The thrill is gone

6 01 2013

Bones should have ended awhile ago.

No, this isn’t a complaint about the eighth season—it’s like the seventh season, fine, not like the wretched sixth—but more an observation about exhaustion.

The show is tired, and that tiredness shows. The writers are practically shouting that Angela is going to leave the Jeffersonian, and the whole Cam-Aristoo thing? Hmpf.

The main problem, of course, is that Booth and Brennan have settled into domesticity with one another, and as much work-chemistry as the two had in the first five seasons, they have no home-chemistry. In fact, their lack of a home fire burning is dampening their work-mojo.

(No, I don’t hate that they’re a couple, although I would have preferred that they not be. I also think it would have been better, from a dramatic perspective, if they wanted to go with the whole Brennan-Booth-baby thing, to have had them either tried and failed to make a go as a couple, or have tried simply to figure out how to raise their kid together without the two of them getting together. But, y’know, they didn’t ask me.)

I still like all of the characters, and the plots, hey, the plots are fine, but the frisson has fizzled. There was an unpredictability in the early seasons, an unpredictability predicated in large part of the audience’s ignorance of the characters. As we got to know them, we settled into a kind of comfort with them, which is in and of itself not necessarily a problem.

But it did become one for the writers. Whereas before there was a sense of what if with the characters—a what-ifness heightened by or illuminated by the plots—now there is only a kind of here-we-go-again sensibility, i.e., the comfort with the characters’ quirks has deliquesced into laziness.

It was, I think, in reaction to the comfort that wrecked season 6:  the plots frantically tried to zap some zip back into the characters, so much so that I, as a viewer, thought, Shit, they’d never do that.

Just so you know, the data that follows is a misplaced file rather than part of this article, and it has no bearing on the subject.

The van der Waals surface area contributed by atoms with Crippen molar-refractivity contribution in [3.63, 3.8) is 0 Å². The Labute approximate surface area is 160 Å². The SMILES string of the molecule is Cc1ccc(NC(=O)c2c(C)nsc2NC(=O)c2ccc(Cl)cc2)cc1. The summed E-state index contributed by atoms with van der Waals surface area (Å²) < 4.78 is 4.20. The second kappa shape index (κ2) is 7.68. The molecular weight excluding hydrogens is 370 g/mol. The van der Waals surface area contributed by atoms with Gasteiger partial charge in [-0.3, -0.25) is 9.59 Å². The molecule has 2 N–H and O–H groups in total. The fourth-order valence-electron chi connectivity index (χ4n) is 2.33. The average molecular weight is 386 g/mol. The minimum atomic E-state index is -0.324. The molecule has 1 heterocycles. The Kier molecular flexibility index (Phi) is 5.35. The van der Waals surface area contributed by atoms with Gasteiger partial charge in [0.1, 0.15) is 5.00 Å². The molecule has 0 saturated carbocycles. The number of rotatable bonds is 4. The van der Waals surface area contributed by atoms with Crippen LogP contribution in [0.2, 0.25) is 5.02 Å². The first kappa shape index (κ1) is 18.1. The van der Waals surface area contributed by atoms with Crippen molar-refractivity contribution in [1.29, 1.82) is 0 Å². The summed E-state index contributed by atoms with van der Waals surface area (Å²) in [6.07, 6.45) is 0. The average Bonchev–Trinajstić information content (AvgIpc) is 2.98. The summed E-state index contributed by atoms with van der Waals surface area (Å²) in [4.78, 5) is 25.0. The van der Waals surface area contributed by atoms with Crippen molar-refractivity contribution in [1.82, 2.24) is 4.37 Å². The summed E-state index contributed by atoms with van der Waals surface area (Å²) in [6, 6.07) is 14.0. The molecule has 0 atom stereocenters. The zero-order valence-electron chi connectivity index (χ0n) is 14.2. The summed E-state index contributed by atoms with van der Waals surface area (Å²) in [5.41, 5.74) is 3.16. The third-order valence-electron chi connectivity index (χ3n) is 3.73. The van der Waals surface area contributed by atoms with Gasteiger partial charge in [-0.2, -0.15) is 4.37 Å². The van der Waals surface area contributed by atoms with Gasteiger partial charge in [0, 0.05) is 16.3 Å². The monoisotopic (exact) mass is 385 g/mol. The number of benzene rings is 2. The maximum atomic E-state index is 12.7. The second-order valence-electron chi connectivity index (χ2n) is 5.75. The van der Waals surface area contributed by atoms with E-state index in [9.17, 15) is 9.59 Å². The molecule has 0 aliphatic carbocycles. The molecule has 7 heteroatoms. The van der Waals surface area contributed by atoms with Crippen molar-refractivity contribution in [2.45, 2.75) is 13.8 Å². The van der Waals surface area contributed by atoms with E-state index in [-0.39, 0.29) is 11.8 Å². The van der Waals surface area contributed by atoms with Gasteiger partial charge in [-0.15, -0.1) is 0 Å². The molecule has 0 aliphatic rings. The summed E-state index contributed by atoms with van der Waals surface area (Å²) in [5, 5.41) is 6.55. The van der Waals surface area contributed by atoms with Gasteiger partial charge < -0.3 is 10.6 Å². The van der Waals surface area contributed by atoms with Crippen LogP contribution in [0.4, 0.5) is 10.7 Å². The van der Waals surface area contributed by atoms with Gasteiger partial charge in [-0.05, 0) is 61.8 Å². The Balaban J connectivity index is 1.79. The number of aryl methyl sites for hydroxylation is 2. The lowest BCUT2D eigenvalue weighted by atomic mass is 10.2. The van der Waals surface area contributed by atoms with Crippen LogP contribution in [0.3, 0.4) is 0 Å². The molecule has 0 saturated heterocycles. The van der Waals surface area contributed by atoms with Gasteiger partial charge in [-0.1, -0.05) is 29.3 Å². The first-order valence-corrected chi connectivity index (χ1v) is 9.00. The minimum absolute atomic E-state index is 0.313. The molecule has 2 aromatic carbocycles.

Consider the interns on an improvement kick: Clark tried to be more open, and Fischer attempted to find peace and happiness. Now, I’m not against change—trying to do a bit of that, m’self—but these attempts came out of nowhere and, more importantly, went nowhere.

And Brennan, well, Brennan they twisted around most of all, having her go back to patterns she’d dropped in the first or second season, upping her coldness factor and downplaying the curiosity that always took the edge off her clinical approach, and, worst of all, treating her emotions less as a dimension of herself with which she was not wholly comfortable than as something which occurred outside of her, afflicting her.

Example? There was an episode late in season six which involved a runaway deaf girl murder suspect. (Yeah, I know, but that’s part of the territory of police procedurals.) Brennan is just nasty to this girl, nasty in a way that she rarely was with any other suspect, and certainly more than she had ever been to any troubled kid. It took Sweets to remind Brennan of her own fraught childhood—something which never would have been necessary in the preceding (or succeeding) seasons.

Anyway, it seems in the current and last season that the producers figured out how they erred in season six, and returned us to the comfort the show had attained in season five. Clark is back to uptight, Fischer is back to dour, and while I still miss Vincent Nigel-Murray, the crew is complete.

Alas, completeness is the death of drama.

I still watch Bones, and will watch through to the end of the season. I just hope that this is the last.

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3 responses

6 01 2013
dmfant

I got that way with House, hope your show has a better finale than the sad clownish exit of that show

7 01 2013
dmfant
8 01 2013
absurdbeats

I never got into House, and I’m not sure why: medical procedural, bitter anti-hero, smart dialogue—but it never took.

(I just searched for the synopsis of the last episode. Yeah, that sounds pretty bad.)

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